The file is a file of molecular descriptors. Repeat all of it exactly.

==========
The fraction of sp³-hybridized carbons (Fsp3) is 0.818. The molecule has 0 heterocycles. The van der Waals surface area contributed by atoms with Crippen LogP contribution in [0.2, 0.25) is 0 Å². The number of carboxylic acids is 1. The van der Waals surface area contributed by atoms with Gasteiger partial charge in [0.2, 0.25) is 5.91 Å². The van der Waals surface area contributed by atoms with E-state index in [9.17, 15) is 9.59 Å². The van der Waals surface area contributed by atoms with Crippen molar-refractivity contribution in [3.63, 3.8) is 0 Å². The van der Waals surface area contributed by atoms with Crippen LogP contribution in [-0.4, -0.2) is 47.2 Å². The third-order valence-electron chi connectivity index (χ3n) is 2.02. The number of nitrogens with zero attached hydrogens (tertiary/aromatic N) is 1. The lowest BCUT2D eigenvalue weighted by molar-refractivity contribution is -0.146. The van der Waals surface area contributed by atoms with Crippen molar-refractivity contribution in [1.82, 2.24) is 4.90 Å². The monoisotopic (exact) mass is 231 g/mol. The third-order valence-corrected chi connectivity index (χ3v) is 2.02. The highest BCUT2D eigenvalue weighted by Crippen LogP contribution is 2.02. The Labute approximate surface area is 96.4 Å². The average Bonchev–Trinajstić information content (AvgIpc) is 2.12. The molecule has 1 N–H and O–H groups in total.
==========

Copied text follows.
The fraction of sp³-hybridized carbons (Fsp3) is 0.818. The molecule has 0 heterocycles. The van der Waals surface area contributed by atoms with Crippen LogP contribution in [0.2, 0.25) is 0 Å². The number of carboxylic acids is 1. The van der Waals surface area contributed by atoms with Gasteiger partial charge in [0.2, 0.25) is 5.91 Å². The van der Waals surface area contributed by atoms with E-state index in [9.17, 15) is 9.59 Å². The van der Waals surface area contributed by atoms with Crippen molar-refractivity contribution in [3.63, 3.8) is 0 Å². The van der Waals surface area contributed by atoms with Crippen LogP contribution in [-0.4, -0.2) is 47.2 Å². The third-order valence-electron chi connectivity index (χ3n) is 2.02. The number of nitrogens with zero attached hydrogens (tertiary/aromatic N) is 1. The lowest BCUT2D eigenvalue weighted by molar-refractivity contribution is -0.146. The van der Waals surface area contributed by atoms with Crippen molar-refractivity contribution in [1.82, 2.24) is 4.90 Å². The monoisotopic (exact) mass is 231 g/mol. The third-order valence-corrected chi connectivity index (χ3v) is 2.02. The highest BCUT2D eigenvalue weighted by Crippen LogP contribution is 2.02. The Labute approximate surface area is 96.4 Å². The average Bonchev–Trinajstić information content (AvgIpc) is 2.12. The molecule has 1 N–H and O–H groups in total.